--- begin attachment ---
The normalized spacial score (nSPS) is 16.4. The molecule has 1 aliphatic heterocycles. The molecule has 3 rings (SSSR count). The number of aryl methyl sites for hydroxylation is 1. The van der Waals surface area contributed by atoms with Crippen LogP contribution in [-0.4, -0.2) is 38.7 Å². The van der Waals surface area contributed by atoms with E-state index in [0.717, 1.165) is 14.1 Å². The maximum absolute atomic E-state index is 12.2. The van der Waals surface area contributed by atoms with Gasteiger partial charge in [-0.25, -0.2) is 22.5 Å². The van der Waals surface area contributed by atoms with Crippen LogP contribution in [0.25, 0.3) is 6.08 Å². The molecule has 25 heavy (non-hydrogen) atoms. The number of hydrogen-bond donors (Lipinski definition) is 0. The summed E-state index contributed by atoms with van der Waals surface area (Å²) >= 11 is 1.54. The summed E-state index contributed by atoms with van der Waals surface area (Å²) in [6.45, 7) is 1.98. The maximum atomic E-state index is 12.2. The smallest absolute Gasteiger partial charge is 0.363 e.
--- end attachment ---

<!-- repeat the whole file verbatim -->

The normalized spacial score (nSPS) is 16.4. The molecule has 1 aliphatic heterocycles. The molecule has 3 rings (SSSR count). The number of aryl methyl sites for hydroxylation is 1. The van der Waals surface area contributed by atoms with Crippen LogP contribution in [-0.4, -0.2) is 38.7 Å². The van der Waals surface area contributed by atoms with E-state index in [0.717, 1.165) is 14.1 Å². The maximum absolute atomic E-state index is 12.2. The van der Waals surface area contributed by atoms with Gasteiger partial charge in [-0.25, -0.2) is 22.5 Å². The van der Waals surface area contributed by atoms with Crippen LogP contribution in [0.25, 0.3) is 6.08 Å². The molecule has 25 heavy (non-hydrogen) atoms. The number of hydrogen-bond donors (Lipinski definition) is 0. The summed E-state index contributed by atoms with van der Waals surface area (Å²) >= 11 is 1.54. The summed E-state index contributed by atoms with van der Waals surface area (Å²) in [6.45, 7) is 1.98. The maximum atomic E-state index is 12.2. The smallest absolute Gasteiger partial charge is 0.363 e.